Stanford relinquishes NCAA title
In one of the longest and truly oddest men’s gymnastics competitions in collegiate history, Stanford men’s gymnastics just barely missed reclaiming its championship title Friday evening at the 2010 NCAA Team Final in West Point, N.Y. Stanford earned second place with a team score of 359.8, just 0.7 points behind the Michigan Wolverines, who vaulted to their fourth national title. The Oklahoma Sooners rounded out the top three with a score of 357.05.
Though some fans were initially upset by Stanford’s second-place finish, others highlighted the competition’s great competitive atmosphere.
Stanford catapulted through vault to take an early lead with a team score of 64.05. Freshman Eddie Penev, a seasoned veteran of international competition as a member of the Bulgarian national team, performed his best vault of the year – and the best vault of the competition – earning a 16.4. Junior Josh Dixon and junior co-captain Tim Gentry also scored big on vault, each earning a 16.0.
Stanford then went on to earn the top parallel bars score of the night with a 59.70. Redshirt junior Nick Noone scored a 15.45 and junior Ryan Lieberman scored a 15.25 to lead the Cardinal.
On horizontal bar, Stanford claimed the second best score of the night. Dixon led the Cardinal with a score of 14.75, redshirt sophomore and co-captain Abhinav Ramani came in with a 14.65 and junior Alex Buscaglia followed with a 14.60.
After these first three rotations, Stanford held a steady lead.
“We started off really well,” said student assistant coach Bryant Hadden.
But that’s when the competition started going haywire. As Stanford was finishing up its horizontal bar rotation, Illinois was up on still rings when the apparatus broke halfway through one gymnast’s routine. As NCAA and host Army officials attempted to repair the apparatus, competition halted for nearly one hour.
In an effort to keep their momentum running and their muscles warm, athletes began hopping, jogging and even hand-standing in place. Realizing that the sudden stop in competition could affect the gymnasts’ performances, NCAA officials allowed for additional warm-up time before restarting the competition and also between each apparatus.
However, the additional time may not have been enough.
“Gymnasts definitely looked tighter, like they were starting the competition all over again,” Hadden said.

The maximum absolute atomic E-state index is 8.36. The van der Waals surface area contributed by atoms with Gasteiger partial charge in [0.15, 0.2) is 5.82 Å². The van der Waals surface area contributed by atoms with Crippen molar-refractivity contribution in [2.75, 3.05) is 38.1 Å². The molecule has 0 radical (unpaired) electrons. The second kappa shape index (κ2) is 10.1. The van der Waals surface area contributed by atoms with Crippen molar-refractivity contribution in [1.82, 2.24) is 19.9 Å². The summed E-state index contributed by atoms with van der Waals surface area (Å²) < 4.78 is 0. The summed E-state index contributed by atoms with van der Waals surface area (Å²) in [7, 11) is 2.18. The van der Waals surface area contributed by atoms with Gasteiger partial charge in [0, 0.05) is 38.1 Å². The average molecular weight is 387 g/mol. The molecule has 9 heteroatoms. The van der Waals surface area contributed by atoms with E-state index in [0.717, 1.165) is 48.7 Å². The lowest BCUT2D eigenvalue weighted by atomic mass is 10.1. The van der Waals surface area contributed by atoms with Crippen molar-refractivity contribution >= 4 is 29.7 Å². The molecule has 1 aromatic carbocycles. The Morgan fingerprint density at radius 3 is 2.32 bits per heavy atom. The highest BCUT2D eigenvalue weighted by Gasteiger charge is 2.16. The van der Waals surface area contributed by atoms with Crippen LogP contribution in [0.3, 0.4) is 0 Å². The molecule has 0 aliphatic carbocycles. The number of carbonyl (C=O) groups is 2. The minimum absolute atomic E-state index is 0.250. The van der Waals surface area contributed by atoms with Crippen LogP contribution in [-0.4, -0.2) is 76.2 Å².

And even after officials repaired the still rings, the apparatus was still considered unstable. Five additional gymnasts went on to peel off the rings, causing several coaches to demand further inspection. Competition was slowed again as NCAA and Army officials re-examined and re-repaired the apparatus. Judges later decided to allow those six athletes who had peeled off during their dismounts to redo their routines for a final score.
Through the second round of repairs, Stanford lost some momentum. On floor exercise, normally an extremely solid and explosive event for the Cardinal, several athletes made small mistakes on their landings, costing the team several tenths of points to move toward a 61.15. Penev, however, performed one of the most crowd-pleasing events of the evening, earning a score of 14.75.
On pommel horse, an event that has worried the Cardinal all year, Stanford pulled off six clean routines, with sophomore John Martin earning a score of 14.75 to lead Stanford.
But as the Cardinal moved to still rings, Michigan moved to vault – typically the highest scoring event of any gymnastics meet. Few athletes and fans going into the meet had considered Michigan a contender for the national title, but by the final rotation, it was clear that Michigan was the team to beat. Gentry and Noone led the Cardinal with scores of 15.15 and 15.0, respectively, but Michigan pulled off six solid vaults to secure the first-place finish.
Still, Stanford athletes and fans are happy with their performance.
“We did great,” said head coach Thom Glielmi. “There were several issues during the competition, but we were able to keep focus and get the job done.”
At the individual competition on Saturday evening, two Stanford gymnasts, Penev and Lieberman, won national titles, while six others became All-Americans by placing in the top eight on their apparatus.
Penev performed an extraordinary vault to score a 16.45 and become the 2010 NCAA vault champion. He also earned an All-American honor with his second place finish on floor exercise, while Buscaglia finished fifth.
Dixon also did well on vault, placing third and earning an All-American honor with a score of 16.05. Gentry placed fourth and earned an All-American with a score of 15.95.
Lieberman performed an extremely difficult parallel bars routine to become the 2010 NCAA parallel bars champion. Noone placed fourth.
Gentry also became an All-American on still rings, placing third in the field. Noone earned an All-American with his fourth place finish.
Buscaglia finished fifth, Ramani seventh and Dixon eighth on horizontal bar to earn their All-American honors.
Martin placed sixth on pommel horse to earn his All-American.